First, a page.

Micheál Martin 'furious' after 'five or six' TDs lead Fianna Fáil rejection of 8th Amendment vote

A small number of Fianna Fáil TDs influenced many others in voting against a bill to allow a referendum on the Eighth Amendment, say party members.

While there will be no repercussions for TDs who went against the views of party leader Micheál Martin and voted against the referendum bill, some Fianna Fáil members claim just “five or six” managed to “influence” others in their decision.

Meanwhile, Taoiseach Leo Varadkar has said he will campaign for repeal of the Eighth Amendment.

Speaking in Brussels, Mr Varadkar said he is “certainly” going to be involved in the repeal campaign .

“This is a proposal that Government is making to repeal the Eighth Amendment to allow us to remove this almost absolute constitutional ban on abortion from our Constitution, so I am going to advocate for change,” said Mr Varadkar.

There was surprise on Wednesday when 21 Fianna Fáil TDs voted against holding a referendum on the issue.

It is understood that Mr Martin, who previously came out strongly in favour of repeal and access to abortion up to the 12th week of pregnancy, was furious after the vote.

Fianna Fáil TDs who voted against holding a referendum yesterday rejected accusations that they acted to block democracy.

Many defended the stance, claiming they could not accept the wording put forward by the Government.

Carlow-Kilkenny TD Bobby Aylward said: “I am a democrat, I had no problem with the question going to the people, but when I saw it set down and the wording that we were putting to the people, I couldn’t accept it.

“I agonised yesterday morning, because, as I say, I am a democrat, I had to put that against the wording, and when I read the Government’s wording, that’s when I decided to vote no.

“I personally could not put my signature to what I believed went against my core beliefs.

“I am glad this is going to the people, but I could not vote in favour of it.”

Tipperary’s Jackie Cahill said he could not accept the wording, which would task the Dáil with legislating if the referendum is passed.

“I was not voting against a referendum,” he said. “I believe there should be a referendum but I was against the wording.”

Louth TD Declan Breathnach also disagreed with the wording and claimed he had not been given the opportunity to table amendments.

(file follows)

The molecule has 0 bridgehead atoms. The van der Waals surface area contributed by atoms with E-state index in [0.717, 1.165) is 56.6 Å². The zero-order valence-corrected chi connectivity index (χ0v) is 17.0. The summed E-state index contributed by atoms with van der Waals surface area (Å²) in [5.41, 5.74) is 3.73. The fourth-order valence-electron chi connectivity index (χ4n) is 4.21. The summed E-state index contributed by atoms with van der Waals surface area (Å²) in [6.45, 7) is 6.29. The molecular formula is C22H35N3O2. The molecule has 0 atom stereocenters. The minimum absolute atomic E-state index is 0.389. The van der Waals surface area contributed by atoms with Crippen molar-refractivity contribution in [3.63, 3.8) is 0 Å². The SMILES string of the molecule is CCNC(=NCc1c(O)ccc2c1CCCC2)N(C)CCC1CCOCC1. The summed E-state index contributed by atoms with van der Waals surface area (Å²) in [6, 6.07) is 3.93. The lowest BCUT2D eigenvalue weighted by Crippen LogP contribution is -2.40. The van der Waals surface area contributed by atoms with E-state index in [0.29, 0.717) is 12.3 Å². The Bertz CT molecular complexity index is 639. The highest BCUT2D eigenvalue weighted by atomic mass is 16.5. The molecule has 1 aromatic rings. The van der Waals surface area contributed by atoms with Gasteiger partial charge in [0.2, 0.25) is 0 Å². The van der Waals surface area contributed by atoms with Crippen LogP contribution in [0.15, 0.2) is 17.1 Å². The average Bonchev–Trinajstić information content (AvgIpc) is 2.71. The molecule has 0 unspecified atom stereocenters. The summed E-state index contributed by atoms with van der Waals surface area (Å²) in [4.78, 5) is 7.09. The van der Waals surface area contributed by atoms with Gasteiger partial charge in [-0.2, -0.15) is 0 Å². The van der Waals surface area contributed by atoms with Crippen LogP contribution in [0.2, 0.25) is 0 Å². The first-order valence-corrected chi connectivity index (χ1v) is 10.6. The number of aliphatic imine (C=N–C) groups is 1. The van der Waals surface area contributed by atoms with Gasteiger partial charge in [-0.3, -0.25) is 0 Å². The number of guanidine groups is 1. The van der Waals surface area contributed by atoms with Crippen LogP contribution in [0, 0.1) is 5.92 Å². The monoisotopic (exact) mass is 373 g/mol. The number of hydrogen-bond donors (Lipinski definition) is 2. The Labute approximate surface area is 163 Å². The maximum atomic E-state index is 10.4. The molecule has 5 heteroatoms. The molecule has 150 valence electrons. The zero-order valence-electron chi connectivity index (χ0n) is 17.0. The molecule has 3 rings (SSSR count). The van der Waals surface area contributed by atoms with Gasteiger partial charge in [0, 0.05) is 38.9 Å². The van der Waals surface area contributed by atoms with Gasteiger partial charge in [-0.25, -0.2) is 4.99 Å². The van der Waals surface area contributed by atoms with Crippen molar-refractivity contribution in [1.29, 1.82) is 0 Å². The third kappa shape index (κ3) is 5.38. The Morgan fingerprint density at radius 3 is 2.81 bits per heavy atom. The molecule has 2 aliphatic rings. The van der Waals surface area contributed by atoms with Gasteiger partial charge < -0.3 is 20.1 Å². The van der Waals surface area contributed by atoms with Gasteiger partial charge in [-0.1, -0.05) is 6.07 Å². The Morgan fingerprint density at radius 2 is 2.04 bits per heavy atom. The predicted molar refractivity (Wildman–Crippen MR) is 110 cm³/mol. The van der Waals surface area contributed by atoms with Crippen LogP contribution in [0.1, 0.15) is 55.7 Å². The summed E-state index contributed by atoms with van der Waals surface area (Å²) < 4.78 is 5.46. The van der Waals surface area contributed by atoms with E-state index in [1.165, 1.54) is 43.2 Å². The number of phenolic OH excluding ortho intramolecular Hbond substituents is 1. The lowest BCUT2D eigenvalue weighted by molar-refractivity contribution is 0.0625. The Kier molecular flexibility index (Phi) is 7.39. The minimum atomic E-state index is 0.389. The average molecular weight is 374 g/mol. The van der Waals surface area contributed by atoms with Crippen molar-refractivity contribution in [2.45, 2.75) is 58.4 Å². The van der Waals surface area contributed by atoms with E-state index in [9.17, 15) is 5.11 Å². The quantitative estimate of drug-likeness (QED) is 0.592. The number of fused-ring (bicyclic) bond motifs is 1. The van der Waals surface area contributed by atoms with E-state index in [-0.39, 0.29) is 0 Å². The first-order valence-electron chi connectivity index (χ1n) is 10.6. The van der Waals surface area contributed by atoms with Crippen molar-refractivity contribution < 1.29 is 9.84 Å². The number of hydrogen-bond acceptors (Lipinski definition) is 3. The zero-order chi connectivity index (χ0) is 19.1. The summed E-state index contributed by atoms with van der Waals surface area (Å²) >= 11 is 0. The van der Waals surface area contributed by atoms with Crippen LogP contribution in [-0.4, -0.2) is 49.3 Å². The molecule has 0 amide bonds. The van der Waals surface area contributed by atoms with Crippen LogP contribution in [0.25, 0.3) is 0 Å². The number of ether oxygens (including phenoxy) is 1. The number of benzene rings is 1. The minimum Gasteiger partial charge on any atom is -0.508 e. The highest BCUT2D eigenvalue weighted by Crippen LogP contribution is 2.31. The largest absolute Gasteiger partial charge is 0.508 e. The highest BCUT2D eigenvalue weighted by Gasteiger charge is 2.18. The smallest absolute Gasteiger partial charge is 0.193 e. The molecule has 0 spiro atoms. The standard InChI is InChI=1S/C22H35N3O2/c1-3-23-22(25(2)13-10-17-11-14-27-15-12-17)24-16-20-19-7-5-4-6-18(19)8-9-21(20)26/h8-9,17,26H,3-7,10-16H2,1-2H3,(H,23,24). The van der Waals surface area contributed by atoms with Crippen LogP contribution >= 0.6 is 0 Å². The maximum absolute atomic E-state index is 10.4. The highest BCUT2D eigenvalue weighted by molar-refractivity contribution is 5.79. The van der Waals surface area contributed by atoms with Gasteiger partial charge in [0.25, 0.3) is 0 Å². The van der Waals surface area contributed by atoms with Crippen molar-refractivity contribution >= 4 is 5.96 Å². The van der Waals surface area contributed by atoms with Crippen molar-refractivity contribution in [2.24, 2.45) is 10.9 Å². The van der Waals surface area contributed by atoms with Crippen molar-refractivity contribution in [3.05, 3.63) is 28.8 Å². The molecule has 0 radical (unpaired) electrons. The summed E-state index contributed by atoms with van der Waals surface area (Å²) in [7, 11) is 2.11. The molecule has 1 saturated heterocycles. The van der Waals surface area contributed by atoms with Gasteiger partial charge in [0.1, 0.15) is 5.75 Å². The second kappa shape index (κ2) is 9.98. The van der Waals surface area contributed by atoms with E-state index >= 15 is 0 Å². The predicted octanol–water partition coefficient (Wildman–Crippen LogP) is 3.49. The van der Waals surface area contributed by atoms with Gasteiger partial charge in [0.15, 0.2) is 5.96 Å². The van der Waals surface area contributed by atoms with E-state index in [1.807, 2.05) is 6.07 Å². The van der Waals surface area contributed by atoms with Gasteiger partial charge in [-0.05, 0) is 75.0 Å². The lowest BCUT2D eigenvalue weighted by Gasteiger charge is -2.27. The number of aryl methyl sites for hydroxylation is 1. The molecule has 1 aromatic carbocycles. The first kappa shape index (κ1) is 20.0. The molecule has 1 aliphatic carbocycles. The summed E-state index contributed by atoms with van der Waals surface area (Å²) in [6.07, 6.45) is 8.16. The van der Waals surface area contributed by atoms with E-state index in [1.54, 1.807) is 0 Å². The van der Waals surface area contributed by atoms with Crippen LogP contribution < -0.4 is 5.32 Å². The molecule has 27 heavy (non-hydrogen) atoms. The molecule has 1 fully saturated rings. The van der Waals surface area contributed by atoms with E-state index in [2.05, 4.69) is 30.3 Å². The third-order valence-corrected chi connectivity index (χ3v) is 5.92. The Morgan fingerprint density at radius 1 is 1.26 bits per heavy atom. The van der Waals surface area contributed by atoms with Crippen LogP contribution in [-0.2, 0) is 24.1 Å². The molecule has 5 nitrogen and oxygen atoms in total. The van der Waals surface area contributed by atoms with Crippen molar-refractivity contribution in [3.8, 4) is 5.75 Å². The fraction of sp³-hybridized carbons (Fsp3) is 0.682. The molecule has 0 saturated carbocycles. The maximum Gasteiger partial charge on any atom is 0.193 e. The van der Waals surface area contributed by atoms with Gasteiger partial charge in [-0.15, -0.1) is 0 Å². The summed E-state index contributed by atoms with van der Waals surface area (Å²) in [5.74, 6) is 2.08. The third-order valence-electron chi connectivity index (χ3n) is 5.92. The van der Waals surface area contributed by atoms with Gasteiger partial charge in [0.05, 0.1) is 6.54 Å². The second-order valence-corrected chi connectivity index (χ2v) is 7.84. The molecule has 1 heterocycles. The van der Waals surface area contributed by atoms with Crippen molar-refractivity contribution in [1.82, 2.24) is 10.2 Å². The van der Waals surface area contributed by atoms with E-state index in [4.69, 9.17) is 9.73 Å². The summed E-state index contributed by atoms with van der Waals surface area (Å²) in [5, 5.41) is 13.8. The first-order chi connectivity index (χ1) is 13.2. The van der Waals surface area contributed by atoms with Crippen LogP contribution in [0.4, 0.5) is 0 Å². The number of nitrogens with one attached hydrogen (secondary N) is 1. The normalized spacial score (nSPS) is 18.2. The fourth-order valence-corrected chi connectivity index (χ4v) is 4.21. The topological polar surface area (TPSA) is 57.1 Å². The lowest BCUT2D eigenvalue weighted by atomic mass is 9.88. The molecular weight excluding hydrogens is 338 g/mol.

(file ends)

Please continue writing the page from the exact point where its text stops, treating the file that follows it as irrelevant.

“I am a believer in democracy. I always said from day one that I was in favour of a referendum,” he said. “I believe this has been badly handled from within the Dáil.”

Another of the 21 Fianna Fáil TDs who voted no was John McGuinness. He said: “I voted no at second stage just to exercise my right to comment on the actual process and the referendum insofar as they are talking about repealing the Eighth Amendment and taking away the protection for a child and a mother in the Constitution

“They are going to then rely on the Dáil to introduce legislation at any time.

“I was one of the ones who didn’t continue voting. I wanted to put down a marker that I didn’t agree with the process or the wording.”

More on this topic

Sam Boland: Repeal had a hidden cost for volunteersSam Boland: Repeal had a hidden cost for volunteers

Pro-choice groups call for abortion access to be protected during pandemicPro-choice groups call for abortion access to be protected during pandemic

'Together for Yes' celebrate anniversary of abortion referendum with Dublin event'Together for Yes' celebrate anniversary of abortion referendum with Dublin event

Together for Yes campaigners 'overcome and thrilled' at inclusion on TIME 100 listTogether for Yes campaigners 'overcome and thrilled' at inclusion on TIME 100 list


Lifestyle

Is there a natural treatment I could use instead of steroids and antibiotic drops for dry eye?Natural health: I suffer from chronic dry eye

Denise O’Donoghue checks in with several expats affected by the cancellation of shows in BritainIrish actors on the crisis the West End theatre industry faces

This month marks four decades since the release of the classic record that would also be Ian Curtis’s final album with Joy Division. Ed Power chats to a number of Cork music fans about what it meant to themJoy Division: Forty years on from Closer

Last week, I shared my lockdown experience. I asked for a more uniform approach, should there be another lockdown. I explained that I worked mornings. Maybe I should have been more specific: working 8am to 1pm without a break, I gave feedback and covered the curriculum, using our school’s online platform. In the afternoons, I looked after my three kids (all under ten) while my husband worked. It was a challenging time for everyone and the uncertainty around what I should have been doing as a teacher made it harder.Diary of an Irish teacher: I want to get back to work. But I would like to do it safely

More From The Irish Examiner